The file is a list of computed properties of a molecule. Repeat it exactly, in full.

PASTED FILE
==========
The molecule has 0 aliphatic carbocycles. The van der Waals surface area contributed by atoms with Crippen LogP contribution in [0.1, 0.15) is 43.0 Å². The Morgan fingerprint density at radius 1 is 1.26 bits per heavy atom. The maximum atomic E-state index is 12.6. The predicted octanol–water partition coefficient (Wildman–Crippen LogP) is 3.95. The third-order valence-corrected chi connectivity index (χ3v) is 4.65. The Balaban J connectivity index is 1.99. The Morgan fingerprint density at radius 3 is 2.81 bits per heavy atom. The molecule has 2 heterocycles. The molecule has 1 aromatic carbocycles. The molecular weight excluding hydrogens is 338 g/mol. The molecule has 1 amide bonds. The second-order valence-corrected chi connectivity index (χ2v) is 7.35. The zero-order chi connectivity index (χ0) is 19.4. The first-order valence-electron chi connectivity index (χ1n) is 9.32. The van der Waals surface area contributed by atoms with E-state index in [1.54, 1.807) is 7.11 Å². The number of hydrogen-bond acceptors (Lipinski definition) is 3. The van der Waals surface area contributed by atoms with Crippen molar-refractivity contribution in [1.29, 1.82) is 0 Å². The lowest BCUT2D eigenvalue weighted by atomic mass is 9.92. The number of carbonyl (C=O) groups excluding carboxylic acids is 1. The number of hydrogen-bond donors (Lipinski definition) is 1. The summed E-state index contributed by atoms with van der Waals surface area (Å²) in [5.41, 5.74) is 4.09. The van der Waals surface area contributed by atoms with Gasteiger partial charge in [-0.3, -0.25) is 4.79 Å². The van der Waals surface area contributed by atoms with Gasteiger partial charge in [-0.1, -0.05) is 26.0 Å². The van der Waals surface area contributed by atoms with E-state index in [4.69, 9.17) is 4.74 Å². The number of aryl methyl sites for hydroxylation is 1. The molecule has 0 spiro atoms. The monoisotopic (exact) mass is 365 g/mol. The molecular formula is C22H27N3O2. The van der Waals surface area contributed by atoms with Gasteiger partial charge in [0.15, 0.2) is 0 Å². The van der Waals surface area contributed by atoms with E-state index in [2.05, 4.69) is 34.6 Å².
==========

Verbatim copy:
The molecule has 0 aliphatic carbocycles. The van der Waals surface area contributed by atoms with Crippen LogP contribution in [0.1, 0.15) is 43.0 Å². The Morgan fingerprint density at radius 1 is 1.26 bits per heavy atom. The maximum atomic E-state index is 12.6. The predicted octanol–water partition coefficient (Wildman–Crippen LogP) is 3.95. The third-order valence-corrected chi connectivity index (χ3v) is 4.65. The Balaban J connectivity index is 1.99. The Morgan fingerprint density at radius 3 is 2.81 bits per heavy atom. The molecule has 2 heterocycles. The molecule has 1 aromatic carbocycles. The molecular weight excluding hydrogens is 338 g/mol. The molecule has 1 amide bonds. The second-order valence-corrected chi connectivity index (χ2v) is 7.35. The zero-order chi connectivity index (χ0) is 19.4. The first-order valence-electron chi connectivity index (χ1n) is 9.32. The van der Waals surface area contributed by atoms with E-state index in [1.54, 1.807) is 7.11 Å². The number of hydrogen-bond acceptors (Lipinski definition) is 3. The van der Waals surface area contributed by atoms with Crippen molar-refractivity contribution in [1.29, 1.82) is 0 Å². The lowest BCUT2D eigenvalue weighted by atomic mass is 9.92. The number of carbonyl (C=O) groups excluding carboxylic acids is 1. The number of hydrogen-bond donors (Lipinski definition) is 1. The summed E-state index contributed by atoms with van der Waals surface area (Å²) in [5.41, 5.74) is 4.09. The van der Waals surface area contributed by atoms with Gasteiger partial charge in [-0.3, -0.25) is 4.79 Å². The van der Waals surface area contributed by atoms with Gasteiger partial charge in [-0.1, -0.05) is 26.0 Å². The van der Waals surface area contributed by atoms with E-state index in [4.69, 9.17) is 4.74 Å². The number of aryl methyl sites for hydroxylation is 1. The molecule has 0 spiro atoms. The monoisotopic (exact) mass is 365 g/mol. The molecular formula is C22H27N3O2. The van der Waals surface area contributed by atoms with Gasteiger partial charge in [0.15, 0.2) is 0 Å². The van der Waals surface area contributed by atoms with E-state index in [2.05, 4.69) is 34.6 Å².